[cnn-photo-caption image=http://i2.cdn.turner.com/cnn/2009/POLITICS/02/26/pentagon.media.war.dead/art.coffins.transport.gi.jpg] CNN The Pentagon will lift its ban on media coverage of the flag-draped coffins of war victims arriving at Dover Air Force Base in Delaware, Defense Secretary Robert Gates said Thursday. Military vehicles carry coffins containing U.S. troops in this photo the Pentagon released in 2005. 1 of 2 But the families of the victims will have the final say on whether to allow the coverage, he said. President Obama asked Gates to review the policy, and Gates said he decided after consulting with the armed services and groups representing military families to apply the same policy that is used at Arlington National Cemetery. "I have decided that the decision regarding media coverage of the dignified transfer process at Dover should be made by those most directly affected - the families," he said at a news conference. Watch Gates announce reversal » Not long after Gates' announcement, the political action committee VoteVets.org issued a written statement saying it is "fully supportive" of the decision. Advocates of opening the base to coverage point out that the unmarked coffins make it impossible to identify specific remains. Not everyone had a positive reaction. "Military Families United is disappointed in the president's decision to overturn the ban that has been in place for over 18 years," the group said in a release. Read More...
CNN Supervising Producer
If ever a phrase has given "earmark" a run for most scorned fiscal term in Washington, "war supplemental" could well be that contender.
President Barack Obama has made a big deal of saying that he wants to stop what had been a contentious Bush administration habit of using the war supplemental, requests for funding that occur outside of the regular budget process, to get the billions of dollars needed for the wars in Iraq and Afghanistan.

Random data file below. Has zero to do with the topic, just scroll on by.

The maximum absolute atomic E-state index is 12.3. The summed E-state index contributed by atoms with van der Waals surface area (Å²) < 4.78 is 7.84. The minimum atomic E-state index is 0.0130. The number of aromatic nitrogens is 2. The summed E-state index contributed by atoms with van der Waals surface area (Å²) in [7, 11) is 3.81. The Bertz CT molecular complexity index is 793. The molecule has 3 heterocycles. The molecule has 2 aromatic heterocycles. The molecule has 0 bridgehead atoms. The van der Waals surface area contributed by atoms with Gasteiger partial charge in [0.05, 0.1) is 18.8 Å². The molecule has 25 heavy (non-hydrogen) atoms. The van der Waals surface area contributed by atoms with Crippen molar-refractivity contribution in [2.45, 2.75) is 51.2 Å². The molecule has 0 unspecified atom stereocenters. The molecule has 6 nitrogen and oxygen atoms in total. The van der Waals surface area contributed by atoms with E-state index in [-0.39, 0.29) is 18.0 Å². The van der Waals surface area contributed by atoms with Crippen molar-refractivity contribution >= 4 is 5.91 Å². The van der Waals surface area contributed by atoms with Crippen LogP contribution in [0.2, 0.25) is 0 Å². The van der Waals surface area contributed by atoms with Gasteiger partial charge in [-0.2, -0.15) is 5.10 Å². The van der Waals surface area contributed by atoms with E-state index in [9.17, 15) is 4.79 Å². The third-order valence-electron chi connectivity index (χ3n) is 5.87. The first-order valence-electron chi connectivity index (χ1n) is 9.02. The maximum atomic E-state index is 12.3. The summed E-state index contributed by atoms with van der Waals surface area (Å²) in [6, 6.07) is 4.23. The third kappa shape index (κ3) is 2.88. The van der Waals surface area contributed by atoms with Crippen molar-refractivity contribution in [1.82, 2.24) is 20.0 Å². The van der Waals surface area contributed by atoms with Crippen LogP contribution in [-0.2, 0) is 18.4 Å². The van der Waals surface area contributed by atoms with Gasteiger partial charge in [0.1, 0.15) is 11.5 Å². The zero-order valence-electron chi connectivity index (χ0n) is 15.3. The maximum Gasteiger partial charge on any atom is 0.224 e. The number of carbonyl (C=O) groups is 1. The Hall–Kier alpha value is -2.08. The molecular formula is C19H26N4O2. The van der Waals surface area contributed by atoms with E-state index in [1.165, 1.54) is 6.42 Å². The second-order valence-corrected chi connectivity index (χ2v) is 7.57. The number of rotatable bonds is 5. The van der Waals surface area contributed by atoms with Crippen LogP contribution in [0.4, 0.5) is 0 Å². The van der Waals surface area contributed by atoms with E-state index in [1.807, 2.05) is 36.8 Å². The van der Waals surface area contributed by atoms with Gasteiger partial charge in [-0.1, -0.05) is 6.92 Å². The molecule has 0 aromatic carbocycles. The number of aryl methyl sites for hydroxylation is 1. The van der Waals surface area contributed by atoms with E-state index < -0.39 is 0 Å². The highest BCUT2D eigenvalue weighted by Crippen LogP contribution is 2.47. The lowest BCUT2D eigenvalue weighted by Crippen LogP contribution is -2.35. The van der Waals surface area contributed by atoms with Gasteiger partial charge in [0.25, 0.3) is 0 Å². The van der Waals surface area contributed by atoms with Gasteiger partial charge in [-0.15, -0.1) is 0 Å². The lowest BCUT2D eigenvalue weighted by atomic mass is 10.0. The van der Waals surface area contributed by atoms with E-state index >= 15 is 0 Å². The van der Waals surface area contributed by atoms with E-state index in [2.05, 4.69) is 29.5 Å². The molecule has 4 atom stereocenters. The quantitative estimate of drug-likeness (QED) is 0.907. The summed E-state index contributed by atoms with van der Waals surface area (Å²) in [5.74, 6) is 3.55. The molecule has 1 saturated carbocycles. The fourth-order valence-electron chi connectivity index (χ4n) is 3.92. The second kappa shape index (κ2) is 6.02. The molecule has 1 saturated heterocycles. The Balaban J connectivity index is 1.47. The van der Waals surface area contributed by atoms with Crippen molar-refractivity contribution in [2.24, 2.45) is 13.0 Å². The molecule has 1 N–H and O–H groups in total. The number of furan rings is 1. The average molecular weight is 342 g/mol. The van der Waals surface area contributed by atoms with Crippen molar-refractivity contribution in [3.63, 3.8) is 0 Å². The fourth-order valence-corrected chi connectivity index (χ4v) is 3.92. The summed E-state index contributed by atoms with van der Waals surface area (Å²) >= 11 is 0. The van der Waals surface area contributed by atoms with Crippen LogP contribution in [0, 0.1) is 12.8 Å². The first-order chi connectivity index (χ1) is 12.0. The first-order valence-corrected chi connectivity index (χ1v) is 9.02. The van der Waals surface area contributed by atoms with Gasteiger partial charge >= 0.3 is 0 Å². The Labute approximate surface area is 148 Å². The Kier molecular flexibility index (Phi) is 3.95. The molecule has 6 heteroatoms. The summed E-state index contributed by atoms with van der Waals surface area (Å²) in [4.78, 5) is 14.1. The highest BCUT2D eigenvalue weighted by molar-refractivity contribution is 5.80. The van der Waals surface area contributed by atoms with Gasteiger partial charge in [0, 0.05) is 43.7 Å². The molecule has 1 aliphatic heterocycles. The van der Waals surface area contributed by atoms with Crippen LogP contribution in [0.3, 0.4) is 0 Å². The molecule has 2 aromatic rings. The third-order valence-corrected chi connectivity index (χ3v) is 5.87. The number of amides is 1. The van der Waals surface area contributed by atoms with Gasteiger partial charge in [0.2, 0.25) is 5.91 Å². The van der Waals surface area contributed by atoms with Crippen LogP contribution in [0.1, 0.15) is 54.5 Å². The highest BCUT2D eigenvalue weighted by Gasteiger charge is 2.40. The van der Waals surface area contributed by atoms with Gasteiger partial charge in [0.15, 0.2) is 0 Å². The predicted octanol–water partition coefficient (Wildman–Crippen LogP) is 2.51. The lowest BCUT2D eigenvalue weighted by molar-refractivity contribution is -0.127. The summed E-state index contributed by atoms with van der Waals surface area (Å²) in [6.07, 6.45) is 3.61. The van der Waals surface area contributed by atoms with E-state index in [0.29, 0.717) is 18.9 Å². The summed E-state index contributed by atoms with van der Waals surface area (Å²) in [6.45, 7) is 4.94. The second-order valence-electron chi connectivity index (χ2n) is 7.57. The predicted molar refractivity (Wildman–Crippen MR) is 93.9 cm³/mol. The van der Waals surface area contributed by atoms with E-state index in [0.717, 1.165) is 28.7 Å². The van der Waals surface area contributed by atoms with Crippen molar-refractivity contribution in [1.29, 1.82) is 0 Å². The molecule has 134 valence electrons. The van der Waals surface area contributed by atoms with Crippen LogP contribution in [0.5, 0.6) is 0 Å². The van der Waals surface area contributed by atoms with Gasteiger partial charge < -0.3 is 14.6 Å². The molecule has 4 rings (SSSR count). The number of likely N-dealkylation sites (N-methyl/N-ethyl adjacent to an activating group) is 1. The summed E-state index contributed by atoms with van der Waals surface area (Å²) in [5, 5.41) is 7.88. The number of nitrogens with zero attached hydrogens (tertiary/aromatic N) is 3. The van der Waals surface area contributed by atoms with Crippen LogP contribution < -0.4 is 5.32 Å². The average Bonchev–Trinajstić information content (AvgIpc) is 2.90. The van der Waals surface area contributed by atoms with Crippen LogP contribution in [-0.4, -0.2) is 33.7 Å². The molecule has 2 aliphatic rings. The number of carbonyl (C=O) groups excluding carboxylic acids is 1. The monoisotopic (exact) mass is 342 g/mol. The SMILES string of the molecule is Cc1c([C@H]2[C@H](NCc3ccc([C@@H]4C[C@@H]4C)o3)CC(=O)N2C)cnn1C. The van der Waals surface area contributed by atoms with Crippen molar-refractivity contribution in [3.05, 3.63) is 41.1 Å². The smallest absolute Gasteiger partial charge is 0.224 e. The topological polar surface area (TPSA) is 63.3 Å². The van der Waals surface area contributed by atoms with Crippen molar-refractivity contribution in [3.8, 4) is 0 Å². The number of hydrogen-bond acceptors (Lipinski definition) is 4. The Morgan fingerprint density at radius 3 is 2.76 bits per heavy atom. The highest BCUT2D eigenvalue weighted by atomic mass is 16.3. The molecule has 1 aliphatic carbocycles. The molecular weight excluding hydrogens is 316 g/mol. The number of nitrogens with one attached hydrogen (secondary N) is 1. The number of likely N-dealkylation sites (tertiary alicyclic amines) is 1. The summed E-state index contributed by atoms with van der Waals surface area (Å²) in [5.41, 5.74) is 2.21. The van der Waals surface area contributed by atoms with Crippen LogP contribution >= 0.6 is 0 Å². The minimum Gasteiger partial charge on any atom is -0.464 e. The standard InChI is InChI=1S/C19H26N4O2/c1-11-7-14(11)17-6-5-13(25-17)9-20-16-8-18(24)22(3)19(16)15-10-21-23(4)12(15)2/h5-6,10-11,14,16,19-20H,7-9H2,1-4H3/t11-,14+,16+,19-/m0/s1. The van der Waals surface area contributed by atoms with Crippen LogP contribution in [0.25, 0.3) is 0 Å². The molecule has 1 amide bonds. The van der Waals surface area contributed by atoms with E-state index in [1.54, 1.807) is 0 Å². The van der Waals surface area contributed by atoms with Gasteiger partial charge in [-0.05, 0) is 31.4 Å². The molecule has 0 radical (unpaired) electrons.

"No longer will we hide its price," Obama declared Tuesday in his speech to the joint session of Congress. War supplemental, you've been warned.
His spokesman Robert Gibbs called it "Enron accounting." BAM. POW. Take that war supplemental.
[cnn-photo-caption image=http://i2.cdn.turner.com/cnn/2009/POLITICS/02/02/Obama.afghan/art.afghan.jpg caption="President Obama wants to add troops and increase aid to Afghanistan. "]
CNN Supervising Producer
A funny thing happened as the White House tried a relatively low-key approach to announcing that it was adding 17,000 troops to Afghanistan. The military didn’t seem to be on board with the message.
The announcement by the Obama administration contrasted with how the Bush administration announced both its increase of troops in Iraq, the “surge,” and even a later addition of troops to Afghanistan last year. Both of those announcements were made in a speech from then president George Bush.
But the new administration was stuck – it knew it needed to get troops to Afghanistan to satisfy the immediate need to stabilize things, but it also knew it was not ready to announce what its strategy for Afghanistan was. You see, the administration has a review underway for a new, comprehensive strategy that looks at both the military and diplomatic needs for the war.